Is Australia going west? Will Perth be the capital of Australia by 2050?
A public forum with Professors Geoffrey Blainey AC and Geoffrey Bolton AO, presented by the UWA Institute of Advanced Studies and Faculty of Arts. Chaired by renowned Australian journalist and broadcaster, Geraldine Doogue.
Two of Australia’s most eminent historians, Professors Geoff Bolton and Geoff Blainey, long-time sparring partners, discuss Perth’s increasing significance on the national scene. Today Western Australia’s booming economy bankrolls the nation. Are there parallels with the past? Were there similar trends during the Western Australian gold boom of the 1890s, when the population of the colony quadrupled and thousands of the unemployed, professionals and labourers alike, fled depressed conditions in the eastern colonies. Today the population of Western Australia is also increasing at a very rapid rate, with an increase of about 57,000 people in 2011 alone. In the 1890s the vast majority of new West Australians were male. Is this the case today? And what does it mean for the future? By 2050 will Western Australia’s natural resources — its iron ore and natural gas — have generated such vast increases in population and wealth that the economic centre of the nation will have shifted west? Or will our riches have all run out?
Professor Geoffrey Blainey AC, was born in Melbourne and educated at the University of Melbourne. He became the University of Melbourne’s Professor of Economic History in 1968, Professor of History in 1977, and then Dean of Melbourne’s Faculty of Arts in 1982. From 1994-1998 Blainey was foundation Chancellor at the University of Ballarat. He has held numerous national positions; including inaugural chair of the Australia Council and Commissioner of the Australian Heritage Commission. He has published 32 books and has a particular interest in the history of mining in Australia, having written numerous mining company histories as well as The Rush that Never Ended: a history of Australian Mining (1978). He is probably best known for his book The Tyranny of Distance (1982), a phrase that has entered the Australian lexicon. His ten-part series on Australian history, ‘The Blainey View’ was screened onABC TV in 1982-83, and he delivered the Boyer Lectures in 2001.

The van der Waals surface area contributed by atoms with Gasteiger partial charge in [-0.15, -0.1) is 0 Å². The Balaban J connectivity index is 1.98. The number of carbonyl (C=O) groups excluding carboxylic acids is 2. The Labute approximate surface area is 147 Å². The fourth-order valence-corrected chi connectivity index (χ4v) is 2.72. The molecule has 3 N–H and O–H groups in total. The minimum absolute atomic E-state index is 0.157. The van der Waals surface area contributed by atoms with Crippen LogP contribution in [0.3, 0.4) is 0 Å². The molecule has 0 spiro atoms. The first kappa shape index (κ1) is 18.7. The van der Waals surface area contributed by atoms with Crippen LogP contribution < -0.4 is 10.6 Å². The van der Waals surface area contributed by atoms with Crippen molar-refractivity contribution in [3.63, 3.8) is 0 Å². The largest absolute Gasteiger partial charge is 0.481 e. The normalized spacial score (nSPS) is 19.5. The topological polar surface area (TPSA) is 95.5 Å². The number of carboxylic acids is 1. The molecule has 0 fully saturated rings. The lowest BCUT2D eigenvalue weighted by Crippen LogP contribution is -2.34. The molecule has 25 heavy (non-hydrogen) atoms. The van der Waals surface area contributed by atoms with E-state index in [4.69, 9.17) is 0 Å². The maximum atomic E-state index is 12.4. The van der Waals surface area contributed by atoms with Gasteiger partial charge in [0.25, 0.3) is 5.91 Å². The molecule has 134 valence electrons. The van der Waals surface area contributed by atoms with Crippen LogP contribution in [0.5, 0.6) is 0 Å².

Professor Geoff Bolton AO, was born in Perth and educated at The University of Western Australia. He won a Hackett Research Scholarship to Oxford where he gained a PhD in 1961. He was Senior Lecturer at Monash University (1962-1965), Professor of Modern History at UWA (1966-1973), and Murdoch University’s Foundation Professor of History (1973-1989). From 1982-1985 he established the Australian Studies Centre at the University of London. In 1989 he took up the inaugural Chair of Australian History at the University of Queensland. In 1993 he returned to Perth to establish the history program at Edith Cowan University. He was Chancellor of Murdoch University from 2002-2006. He is the author of many books, including The Oxford history of Australia. Volume 5, 1942-1988 (1990) and most recently Land of Vision and Mirage: a short history of Western Australia (2008). He delivered the ABC’s Boyer Lectures in 1992. In 2006 he was named Western Australia’s Australian of the Year.
25 October 2012